Involuntary Syntactic Error of Interlingual Word Order When English Rigid Word Order Momentarily Deforms Arabic Clauses

  •  Saleh Jarallah AlQahtani    


This paper intends to explore the potential momentary influence of English rigid word order on the placement of Arabic preverbal subjects. The idea is that English as a Subject-Verb-Object language has one subject position; thus, it poses no restrictions on the distribution of determiner phrases in this position. By contrast, Standard Arabic (henceforth, Arabic) uses two different word orders (Subject-Verb/Verb-Subject-(Object), SVO/VSO). As a result, indefinite determiner phrases are not freely distributed in the subject position; that is, they can appear in the postverbal subject position -VSO but not in the preverbal subject position -SVO. Because the two languages use different syntactic word orders and different subject positions, two experimental tasks (an Arabic guided writing task and an English-to-Arabic translation written task) were administered to find out whether the English word order momentarily causes Arabic learners of English to violate their language subject distributions. Analysis of the performance of Arabic native participants in the two tasks revealed two important outcomes: a) when participants were asked to reorder scrambled words into full clauses, they significantly preferred VSO order; in contrast, b) when participants were asked to translate full English clauses into Arabic, they strikingly preferred SVO order violating syntactic parametric (distributional) restrictions on the placement of indefinite determiner phrases. In other words, they used indefinite determiner phrases in the preverbal subject position. Based on the results, the study argues that the improper use of indefinite determiner phrases in the preverbal subject position is not due to the implicit knowledge of Arabic grammar; it is due to the momentary influence of English syntactic word order involuntarily exerted by participants.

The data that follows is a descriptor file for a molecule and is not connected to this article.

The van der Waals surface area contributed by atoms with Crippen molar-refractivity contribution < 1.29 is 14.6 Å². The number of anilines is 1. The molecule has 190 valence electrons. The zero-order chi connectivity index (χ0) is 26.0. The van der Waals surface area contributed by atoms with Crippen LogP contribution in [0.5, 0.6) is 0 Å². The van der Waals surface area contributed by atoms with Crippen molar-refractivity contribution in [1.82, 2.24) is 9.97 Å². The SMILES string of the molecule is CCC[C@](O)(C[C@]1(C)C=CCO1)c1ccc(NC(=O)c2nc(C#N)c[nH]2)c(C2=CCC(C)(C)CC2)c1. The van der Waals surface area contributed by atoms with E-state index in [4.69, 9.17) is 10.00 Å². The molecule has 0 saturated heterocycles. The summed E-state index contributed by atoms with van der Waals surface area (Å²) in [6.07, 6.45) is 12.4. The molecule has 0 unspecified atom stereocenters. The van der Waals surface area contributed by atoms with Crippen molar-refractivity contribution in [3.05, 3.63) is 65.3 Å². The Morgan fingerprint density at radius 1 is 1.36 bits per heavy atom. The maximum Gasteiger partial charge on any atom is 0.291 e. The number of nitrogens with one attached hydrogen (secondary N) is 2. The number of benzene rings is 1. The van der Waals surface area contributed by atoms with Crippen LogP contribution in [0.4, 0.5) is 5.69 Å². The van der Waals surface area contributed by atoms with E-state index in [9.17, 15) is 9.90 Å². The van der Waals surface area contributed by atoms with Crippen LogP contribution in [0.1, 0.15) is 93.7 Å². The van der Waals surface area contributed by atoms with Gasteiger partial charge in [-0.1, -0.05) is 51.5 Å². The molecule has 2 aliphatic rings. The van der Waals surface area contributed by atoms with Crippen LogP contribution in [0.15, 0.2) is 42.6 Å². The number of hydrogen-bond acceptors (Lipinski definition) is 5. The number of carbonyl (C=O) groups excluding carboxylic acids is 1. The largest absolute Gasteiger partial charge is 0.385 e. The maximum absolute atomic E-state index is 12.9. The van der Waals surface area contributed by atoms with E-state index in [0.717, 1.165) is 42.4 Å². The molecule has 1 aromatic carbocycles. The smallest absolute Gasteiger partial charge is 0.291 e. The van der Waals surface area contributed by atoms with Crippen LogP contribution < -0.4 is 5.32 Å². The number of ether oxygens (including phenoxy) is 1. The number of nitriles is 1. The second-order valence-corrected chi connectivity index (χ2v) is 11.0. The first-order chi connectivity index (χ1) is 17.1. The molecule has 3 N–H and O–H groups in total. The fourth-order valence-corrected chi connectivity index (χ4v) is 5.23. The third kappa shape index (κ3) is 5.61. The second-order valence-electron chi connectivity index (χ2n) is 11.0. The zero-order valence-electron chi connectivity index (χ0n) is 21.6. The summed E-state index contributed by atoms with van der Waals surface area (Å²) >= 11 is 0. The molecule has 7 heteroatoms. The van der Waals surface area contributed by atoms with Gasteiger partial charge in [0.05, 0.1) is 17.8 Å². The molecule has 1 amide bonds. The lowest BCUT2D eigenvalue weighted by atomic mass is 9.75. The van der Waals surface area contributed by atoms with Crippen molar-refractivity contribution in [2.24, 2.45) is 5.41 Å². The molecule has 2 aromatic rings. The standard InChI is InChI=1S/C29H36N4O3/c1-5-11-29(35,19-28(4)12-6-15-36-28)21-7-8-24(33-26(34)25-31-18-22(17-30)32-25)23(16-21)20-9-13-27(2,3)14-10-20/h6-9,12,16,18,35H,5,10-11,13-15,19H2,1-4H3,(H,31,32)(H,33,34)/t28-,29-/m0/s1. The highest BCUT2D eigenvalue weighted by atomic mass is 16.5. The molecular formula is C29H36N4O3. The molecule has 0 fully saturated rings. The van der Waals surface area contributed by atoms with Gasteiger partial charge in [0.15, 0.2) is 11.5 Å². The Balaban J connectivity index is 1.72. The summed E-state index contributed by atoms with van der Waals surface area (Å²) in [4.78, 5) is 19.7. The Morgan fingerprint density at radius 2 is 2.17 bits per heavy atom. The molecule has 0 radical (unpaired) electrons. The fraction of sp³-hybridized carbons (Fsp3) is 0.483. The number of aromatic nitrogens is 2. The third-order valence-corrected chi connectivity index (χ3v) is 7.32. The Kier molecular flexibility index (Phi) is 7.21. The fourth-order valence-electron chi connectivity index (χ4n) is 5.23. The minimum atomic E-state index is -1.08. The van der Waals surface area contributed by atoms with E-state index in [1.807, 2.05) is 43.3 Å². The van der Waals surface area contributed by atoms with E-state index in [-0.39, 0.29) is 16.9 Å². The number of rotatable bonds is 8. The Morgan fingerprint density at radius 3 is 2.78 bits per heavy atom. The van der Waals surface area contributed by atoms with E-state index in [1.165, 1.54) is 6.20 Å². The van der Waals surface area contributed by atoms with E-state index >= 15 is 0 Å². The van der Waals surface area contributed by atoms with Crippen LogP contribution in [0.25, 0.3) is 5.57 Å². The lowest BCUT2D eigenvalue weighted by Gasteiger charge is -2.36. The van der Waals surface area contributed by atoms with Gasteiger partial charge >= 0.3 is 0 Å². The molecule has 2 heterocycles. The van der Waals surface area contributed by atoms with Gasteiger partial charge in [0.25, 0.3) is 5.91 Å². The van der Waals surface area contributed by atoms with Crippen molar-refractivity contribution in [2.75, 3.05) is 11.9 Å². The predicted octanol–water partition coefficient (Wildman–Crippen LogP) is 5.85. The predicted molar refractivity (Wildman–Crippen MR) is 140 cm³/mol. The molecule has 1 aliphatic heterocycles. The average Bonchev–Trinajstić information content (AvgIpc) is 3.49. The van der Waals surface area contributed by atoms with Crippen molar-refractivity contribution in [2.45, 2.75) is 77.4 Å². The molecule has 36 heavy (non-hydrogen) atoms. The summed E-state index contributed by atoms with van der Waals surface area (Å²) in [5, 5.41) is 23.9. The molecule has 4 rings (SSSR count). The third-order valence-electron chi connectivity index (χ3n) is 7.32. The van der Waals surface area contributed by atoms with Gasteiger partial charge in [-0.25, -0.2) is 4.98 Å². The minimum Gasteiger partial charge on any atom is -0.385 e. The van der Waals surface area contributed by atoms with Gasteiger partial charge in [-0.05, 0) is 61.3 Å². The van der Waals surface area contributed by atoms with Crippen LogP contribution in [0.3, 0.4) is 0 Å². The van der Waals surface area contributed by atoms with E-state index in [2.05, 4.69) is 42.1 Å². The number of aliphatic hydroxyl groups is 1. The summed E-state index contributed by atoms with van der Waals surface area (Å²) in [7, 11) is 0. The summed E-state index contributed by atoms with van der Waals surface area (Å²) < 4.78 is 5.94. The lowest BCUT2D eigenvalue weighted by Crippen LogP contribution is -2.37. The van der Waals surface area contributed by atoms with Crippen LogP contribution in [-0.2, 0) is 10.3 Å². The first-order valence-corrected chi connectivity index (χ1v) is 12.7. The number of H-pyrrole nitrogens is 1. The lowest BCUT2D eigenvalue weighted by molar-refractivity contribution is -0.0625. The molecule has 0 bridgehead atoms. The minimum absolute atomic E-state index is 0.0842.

This work is licensed under a Creative Commons Attribution 4.0 License.
  • ISSN(Print): 1923-869X
  • ISSN(Online): 1923-8703
  • Started: 2011
  • Frequency: bimonthly

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